In case you missed it, April 21 was officially Kindergarten Day. This obscure holiday honors the birth of Friedrich Frobel, who started the first Children’s Garden in Germany in 1837. Of course, life has changed tremendously in the 179 years since Frobel created his play-based, socialization program to transition young children from home to school — and so, too, has school itself. But what hasn’t changed in all this time, not one iota, is the developmental trajectory of the preschoolers Frobel was thinking about when he created what we now call kindergarten.
Frobel, a German teacher, strongly believed that children learn through play and by using open-ended materials like blocks, which he called “gifts .” His approach was a radical departure from the way children were viewed and taught at the time. Prior to Frobel, children were thought of as mini-adults who were educated through lectures and rote recitation. How ironic that today kindergarteners, and even preschoolers, are once again being subjected to these inappropriate methods of instruction. This despite all we have learned about child development in the 20th and 21st centuries.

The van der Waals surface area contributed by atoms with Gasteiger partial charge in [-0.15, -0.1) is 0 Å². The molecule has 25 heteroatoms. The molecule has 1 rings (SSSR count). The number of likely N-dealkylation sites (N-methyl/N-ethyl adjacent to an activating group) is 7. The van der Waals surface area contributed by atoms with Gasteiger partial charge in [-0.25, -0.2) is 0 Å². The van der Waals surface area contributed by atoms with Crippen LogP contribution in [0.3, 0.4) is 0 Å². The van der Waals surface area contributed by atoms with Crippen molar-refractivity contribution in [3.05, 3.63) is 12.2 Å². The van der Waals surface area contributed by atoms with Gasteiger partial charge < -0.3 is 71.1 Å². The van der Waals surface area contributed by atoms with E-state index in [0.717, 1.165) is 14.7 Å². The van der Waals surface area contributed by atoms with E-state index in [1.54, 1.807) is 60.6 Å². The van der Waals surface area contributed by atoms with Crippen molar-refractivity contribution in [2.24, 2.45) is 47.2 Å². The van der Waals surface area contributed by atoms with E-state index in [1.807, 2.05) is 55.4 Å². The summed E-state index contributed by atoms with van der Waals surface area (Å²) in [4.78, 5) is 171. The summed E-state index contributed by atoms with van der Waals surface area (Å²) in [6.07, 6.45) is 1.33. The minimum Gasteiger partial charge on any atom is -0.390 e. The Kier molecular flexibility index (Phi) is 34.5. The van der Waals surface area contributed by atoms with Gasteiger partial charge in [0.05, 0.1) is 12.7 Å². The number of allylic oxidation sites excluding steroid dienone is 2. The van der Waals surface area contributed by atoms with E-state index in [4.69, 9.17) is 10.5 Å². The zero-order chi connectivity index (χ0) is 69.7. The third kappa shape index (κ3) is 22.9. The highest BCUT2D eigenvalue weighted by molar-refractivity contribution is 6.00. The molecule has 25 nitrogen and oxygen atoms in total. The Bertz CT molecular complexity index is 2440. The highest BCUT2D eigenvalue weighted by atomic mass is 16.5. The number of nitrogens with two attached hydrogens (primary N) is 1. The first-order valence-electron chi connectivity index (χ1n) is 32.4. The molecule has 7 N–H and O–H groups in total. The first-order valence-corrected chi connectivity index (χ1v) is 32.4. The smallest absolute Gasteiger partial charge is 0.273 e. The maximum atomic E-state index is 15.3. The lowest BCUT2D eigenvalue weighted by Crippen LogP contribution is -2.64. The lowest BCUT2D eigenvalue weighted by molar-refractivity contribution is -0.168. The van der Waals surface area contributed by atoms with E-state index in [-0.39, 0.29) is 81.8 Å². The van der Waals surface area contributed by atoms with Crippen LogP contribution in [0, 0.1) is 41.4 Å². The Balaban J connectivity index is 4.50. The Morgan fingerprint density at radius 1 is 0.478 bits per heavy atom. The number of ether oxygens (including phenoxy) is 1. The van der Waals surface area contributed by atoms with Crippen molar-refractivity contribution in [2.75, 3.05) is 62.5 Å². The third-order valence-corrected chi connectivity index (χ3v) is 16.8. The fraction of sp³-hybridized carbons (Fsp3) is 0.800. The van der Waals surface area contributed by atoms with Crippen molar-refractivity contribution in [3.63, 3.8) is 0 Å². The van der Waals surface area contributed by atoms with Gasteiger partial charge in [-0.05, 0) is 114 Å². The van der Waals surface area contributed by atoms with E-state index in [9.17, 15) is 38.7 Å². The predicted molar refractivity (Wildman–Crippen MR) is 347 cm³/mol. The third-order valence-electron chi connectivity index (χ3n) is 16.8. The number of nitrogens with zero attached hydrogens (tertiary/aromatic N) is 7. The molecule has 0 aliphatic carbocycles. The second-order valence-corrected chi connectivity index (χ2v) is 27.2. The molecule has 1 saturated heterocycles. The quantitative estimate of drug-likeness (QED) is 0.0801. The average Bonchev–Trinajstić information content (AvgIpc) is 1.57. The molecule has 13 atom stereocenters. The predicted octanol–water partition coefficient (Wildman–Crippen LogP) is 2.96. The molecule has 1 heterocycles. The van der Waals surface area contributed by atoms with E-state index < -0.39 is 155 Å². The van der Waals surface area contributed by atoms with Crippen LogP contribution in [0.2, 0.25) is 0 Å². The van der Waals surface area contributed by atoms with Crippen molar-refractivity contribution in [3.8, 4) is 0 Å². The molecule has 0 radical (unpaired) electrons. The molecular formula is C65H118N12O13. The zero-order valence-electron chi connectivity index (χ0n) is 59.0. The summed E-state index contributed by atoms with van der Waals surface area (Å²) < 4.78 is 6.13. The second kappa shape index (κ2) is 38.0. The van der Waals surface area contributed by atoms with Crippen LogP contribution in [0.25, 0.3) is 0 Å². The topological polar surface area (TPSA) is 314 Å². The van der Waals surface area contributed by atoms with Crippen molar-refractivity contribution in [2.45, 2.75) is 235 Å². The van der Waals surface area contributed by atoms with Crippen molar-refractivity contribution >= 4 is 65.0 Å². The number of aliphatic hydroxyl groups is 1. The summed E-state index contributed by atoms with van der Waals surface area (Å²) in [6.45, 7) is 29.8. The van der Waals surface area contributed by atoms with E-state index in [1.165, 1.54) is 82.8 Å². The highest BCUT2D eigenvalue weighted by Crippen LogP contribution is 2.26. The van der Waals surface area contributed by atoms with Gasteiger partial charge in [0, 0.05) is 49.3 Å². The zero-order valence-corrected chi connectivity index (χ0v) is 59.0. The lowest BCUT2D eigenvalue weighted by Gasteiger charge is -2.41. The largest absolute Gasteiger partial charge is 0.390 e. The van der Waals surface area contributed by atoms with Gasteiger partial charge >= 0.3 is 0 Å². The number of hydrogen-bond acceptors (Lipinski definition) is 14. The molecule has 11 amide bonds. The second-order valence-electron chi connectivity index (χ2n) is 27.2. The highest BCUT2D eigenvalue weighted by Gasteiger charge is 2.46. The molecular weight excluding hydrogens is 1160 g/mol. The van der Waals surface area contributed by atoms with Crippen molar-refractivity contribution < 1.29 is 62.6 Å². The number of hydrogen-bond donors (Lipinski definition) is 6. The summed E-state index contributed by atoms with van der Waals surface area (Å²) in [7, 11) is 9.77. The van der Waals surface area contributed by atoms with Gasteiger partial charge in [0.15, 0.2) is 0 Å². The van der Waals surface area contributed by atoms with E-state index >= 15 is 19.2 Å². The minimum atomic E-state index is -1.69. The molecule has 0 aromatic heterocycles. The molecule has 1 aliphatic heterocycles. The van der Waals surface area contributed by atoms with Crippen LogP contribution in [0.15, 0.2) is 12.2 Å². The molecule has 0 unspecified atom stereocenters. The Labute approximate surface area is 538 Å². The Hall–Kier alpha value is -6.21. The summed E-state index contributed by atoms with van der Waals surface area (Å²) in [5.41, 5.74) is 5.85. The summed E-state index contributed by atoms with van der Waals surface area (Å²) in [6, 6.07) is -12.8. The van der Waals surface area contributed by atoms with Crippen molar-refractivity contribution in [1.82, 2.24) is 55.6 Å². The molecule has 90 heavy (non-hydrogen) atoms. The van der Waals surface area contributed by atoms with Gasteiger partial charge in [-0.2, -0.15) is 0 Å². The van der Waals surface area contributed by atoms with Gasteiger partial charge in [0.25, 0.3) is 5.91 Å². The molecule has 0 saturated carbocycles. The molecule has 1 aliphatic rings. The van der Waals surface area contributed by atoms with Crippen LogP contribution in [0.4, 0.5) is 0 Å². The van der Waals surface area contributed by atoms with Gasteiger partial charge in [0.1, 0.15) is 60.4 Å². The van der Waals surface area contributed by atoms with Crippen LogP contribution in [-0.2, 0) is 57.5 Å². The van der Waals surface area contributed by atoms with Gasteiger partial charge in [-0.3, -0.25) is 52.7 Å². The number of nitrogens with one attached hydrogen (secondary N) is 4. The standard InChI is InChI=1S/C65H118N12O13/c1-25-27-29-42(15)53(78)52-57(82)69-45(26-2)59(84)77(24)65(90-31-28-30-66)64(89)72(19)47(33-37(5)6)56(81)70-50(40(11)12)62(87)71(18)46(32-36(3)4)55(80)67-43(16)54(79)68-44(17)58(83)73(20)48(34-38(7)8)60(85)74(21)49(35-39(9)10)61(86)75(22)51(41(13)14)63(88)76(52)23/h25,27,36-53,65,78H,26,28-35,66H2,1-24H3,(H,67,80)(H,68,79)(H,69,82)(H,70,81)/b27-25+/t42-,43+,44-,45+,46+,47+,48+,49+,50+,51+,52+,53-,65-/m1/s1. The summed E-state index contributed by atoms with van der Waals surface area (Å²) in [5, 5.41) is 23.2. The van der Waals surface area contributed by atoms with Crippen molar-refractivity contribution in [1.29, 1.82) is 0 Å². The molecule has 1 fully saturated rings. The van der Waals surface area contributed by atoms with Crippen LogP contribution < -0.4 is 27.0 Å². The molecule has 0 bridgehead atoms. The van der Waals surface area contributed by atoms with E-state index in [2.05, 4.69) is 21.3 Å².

Through research, we now have a clear understanding of how young children learn best. According to child psychologist Alissa Levy Chung (who happens to be my daughter):